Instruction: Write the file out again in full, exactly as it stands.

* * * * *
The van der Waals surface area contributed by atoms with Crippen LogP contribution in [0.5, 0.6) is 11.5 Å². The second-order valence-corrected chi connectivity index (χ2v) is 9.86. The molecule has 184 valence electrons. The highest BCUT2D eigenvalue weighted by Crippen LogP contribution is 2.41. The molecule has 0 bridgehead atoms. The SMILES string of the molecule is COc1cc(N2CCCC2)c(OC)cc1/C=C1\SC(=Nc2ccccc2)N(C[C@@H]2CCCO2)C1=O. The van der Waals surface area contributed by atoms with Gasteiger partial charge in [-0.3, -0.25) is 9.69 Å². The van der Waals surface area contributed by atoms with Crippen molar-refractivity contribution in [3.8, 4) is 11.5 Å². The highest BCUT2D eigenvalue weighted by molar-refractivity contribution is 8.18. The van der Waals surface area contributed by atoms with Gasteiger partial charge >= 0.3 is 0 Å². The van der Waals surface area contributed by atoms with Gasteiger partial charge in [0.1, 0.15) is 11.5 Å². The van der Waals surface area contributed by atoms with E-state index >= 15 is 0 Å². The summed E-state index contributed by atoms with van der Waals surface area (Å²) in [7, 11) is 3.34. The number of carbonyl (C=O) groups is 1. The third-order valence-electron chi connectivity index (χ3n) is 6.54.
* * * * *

The van der Waals surface area contributed by atoms with Crippen LogP contribution in [0.5, 0.6) is 11.5 Å². The second-order valence-corrected chi connectivity index (χ2v) is 9.86. The molecule has 184 valence electrons. The highest BCUT2D eigenvalue weighted by Crippen LogP contribution is 2.41. The molecule has 0 bridgehead atoms. The SMILES string of the molecule is COc1cc(N2CCCC2)c(OC)cc1/C=C1\SC(=Nc2ccccc2)N(C[C@@H]2CCCO2)C1=O. The van der Waals surface area contributed by atoms with Gasteiger partial charge in [-0.3, -0.25) is 9.69 Å². The van der Waals surface area contributed by atoms with Crippen molar-refractivity contribution in [3.8, 4) is 11.5 Å². The highest BCUT2D eigenvalue weighted by molar-refractivity contribution is 8.18. The van der Waals surface area contributed by atoms with Gasteiger partial charge >= 0.3 is 0 Å². The van der Waals surface area contributed by atoms with Gasteiger partial charge in [0.1, 0.15) is 11.5 Å². The van der Waals surface area contributed by atoms with E-state index >= 15 is 0 Å². The summed E-state index contributed by atoms with van der Waals surface area (Å²) in [7, 11) is 3.34. The number of carbonyl (C=O) groups is 1. The third-order valence-electron chi connectivity index (χ3n) is 6.54.